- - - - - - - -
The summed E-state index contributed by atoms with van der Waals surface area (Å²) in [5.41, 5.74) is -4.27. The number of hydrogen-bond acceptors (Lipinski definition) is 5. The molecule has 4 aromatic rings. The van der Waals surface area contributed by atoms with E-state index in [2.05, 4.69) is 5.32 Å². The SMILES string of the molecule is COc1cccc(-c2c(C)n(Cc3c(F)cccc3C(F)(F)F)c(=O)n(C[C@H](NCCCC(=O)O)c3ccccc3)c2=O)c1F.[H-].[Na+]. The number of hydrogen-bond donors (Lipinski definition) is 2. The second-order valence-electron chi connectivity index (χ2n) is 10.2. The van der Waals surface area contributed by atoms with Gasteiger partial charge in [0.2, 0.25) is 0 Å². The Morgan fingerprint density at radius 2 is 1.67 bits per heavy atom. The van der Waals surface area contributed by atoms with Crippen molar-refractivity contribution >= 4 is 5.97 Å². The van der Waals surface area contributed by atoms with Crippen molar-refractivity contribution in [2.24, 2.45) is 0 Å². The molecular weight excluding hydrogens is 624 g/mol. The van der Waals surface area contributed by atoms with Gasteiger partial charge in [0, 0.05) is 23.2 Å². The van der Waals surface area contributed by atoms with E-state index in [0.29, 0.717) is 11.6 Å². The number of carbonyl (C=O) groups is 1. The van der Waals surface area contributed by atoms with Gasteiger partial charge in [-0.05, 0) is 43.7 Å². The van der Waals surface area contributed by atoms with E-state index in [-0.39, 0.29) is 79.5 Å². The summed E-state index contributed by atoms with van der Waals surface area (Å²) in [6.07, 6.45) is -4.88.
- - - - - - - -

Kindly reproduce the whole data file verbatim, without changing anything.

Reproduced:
The summed E-state index contributed by atoms with van der Waals surface area (Å²) in [5.41, 5.74) is -4.27. The number of hydrogen-bond acceptors (Lipinski definition) is 5. The molecule has 4 aromatic rings. The van der Waals surface area contributed by atoms with E-state index in [2.05, 4.69) is 5.32 Å². The SMILES string of the molecule is COc1cccc(-c2c(C)n(Cc3c(F)cccc3C(F)(F)F)c(=O)n(C[C@H](NCCCC(=O)O)c3ccccc3)c2=O)c1F.[H-].[Na+]. The number of hydrogen-bond donors (Lipinski definition) is 2. The second-order valence-electron chi connectivity index (χ2n) is 10.2. The van der Waals surface area contributed by atoms with Gasteiger partial charge in [0.2, 0.25) is 0 Å². The Morgan fingerprint density at radius 2 is 1.67 bits per heavy atom. The van der Waals surface area contributed by atoms with Crippen molar-refractivity contribution >= 4 is 5.97 Å². The van der Waals surface area contributed by atoms with Crippen molar-refractivity contribution in [2.24, 2.45) is 0 Å². The molecular weight excluding hydrogens is 624 g/mol. The van der Waals surface area contributed by atoms with Gasteiger partial charge in [0, 0.05) is 23.2 Å². The van der Waals surface area contributed by atoms with E-state index in [0.29, 0.717) is 11.6 Å². The number of carbonyl (C=O) groups is 1. The van der Waals surface area contributed by atoms with Gasteiger partial charge in [-0.05, 0) is 43.7 Å². The van der Waals surface area contributed by atoms with E-state index in [-0.39, 0.29) is 79.5 Å². The summed E-state index contributed by atoms with van der Waals surface area (Å²) in [6.07, 6.45) is -4.88.